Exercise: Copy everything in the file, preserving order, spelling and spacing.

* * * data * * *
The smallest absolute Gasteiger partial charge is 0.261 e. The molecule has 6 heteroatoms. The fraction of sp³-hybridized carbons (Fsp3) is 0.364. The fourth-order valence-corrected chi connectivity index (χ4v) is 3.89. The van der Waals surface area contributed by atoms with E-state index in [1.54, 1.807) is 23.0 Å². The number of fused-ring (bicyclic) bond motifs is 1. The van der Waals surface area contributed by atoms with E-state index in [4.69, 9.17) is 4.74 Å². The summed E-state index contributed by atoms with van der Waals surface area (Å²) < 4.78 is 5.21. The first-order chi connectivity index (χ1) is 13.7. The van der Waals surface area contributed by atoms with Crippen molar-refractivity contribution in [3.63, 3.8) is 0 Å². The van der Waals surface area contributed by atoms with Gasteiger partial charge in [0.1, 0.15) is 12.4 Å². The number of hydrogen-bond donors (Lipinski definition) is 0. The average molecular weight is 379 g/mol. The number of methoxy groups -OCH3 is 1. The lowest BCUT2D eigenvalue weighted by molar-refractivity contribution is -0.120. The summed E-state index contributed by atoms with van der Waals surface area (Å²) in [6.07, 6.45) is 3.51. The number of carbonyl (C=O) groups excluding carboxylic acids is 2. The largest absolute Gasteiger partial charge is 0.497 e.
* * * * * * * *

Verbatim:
The smallest absolute Gasteiger partial charge is 0.261 e. The molecule has 6 heteroatoms. The fraction of sp³-hybridized carbons (Fsp3) is 0.364. The fourth-order valence-corrected chi connectivity index (χ4v) is 3.89. The van der Waals surface area contributed by atoms with E-state index in [1.54, 1.807) is 23.0 Å². The number of fused-ring (bicyclic) bond motifs is 1. The van der Waals surface area contributed by atoms with E-state index in [4.69, 9.17) is 4.74 Å². The summed E-state index contributed by atoms with van der Waals surface area (Å²) < 4.78 is 5.21. The first-order chi connectivity index (χ1) is 13.7. The van der Waals surface area contributed by atoms with Crippen molar-refractivity contribution in [3.63, 3.8) is 0 Å². The van der Waals surface area contributed by atoms with Gasteiger partial charge in [0.1, 0.15) is 12.4 Å². The number of hydrogen-bond donors (Lipinski definition) is 0. The average molecular weight is 379 g/mol. The number of methoxy groups -OCH3 is 1. The lowest BCUT2D eigenvalue weighted by molar-refractivity contribution is -0.120. The summed E-state index contributed by atoms with van der Waals surface area (Å²) in [6.07, 6.45) is 3.51. The number of carbonyl (C=O) groups excluding carboxylic acids is 2. The largest absolute Gasteiger partial charge is 0.497 e.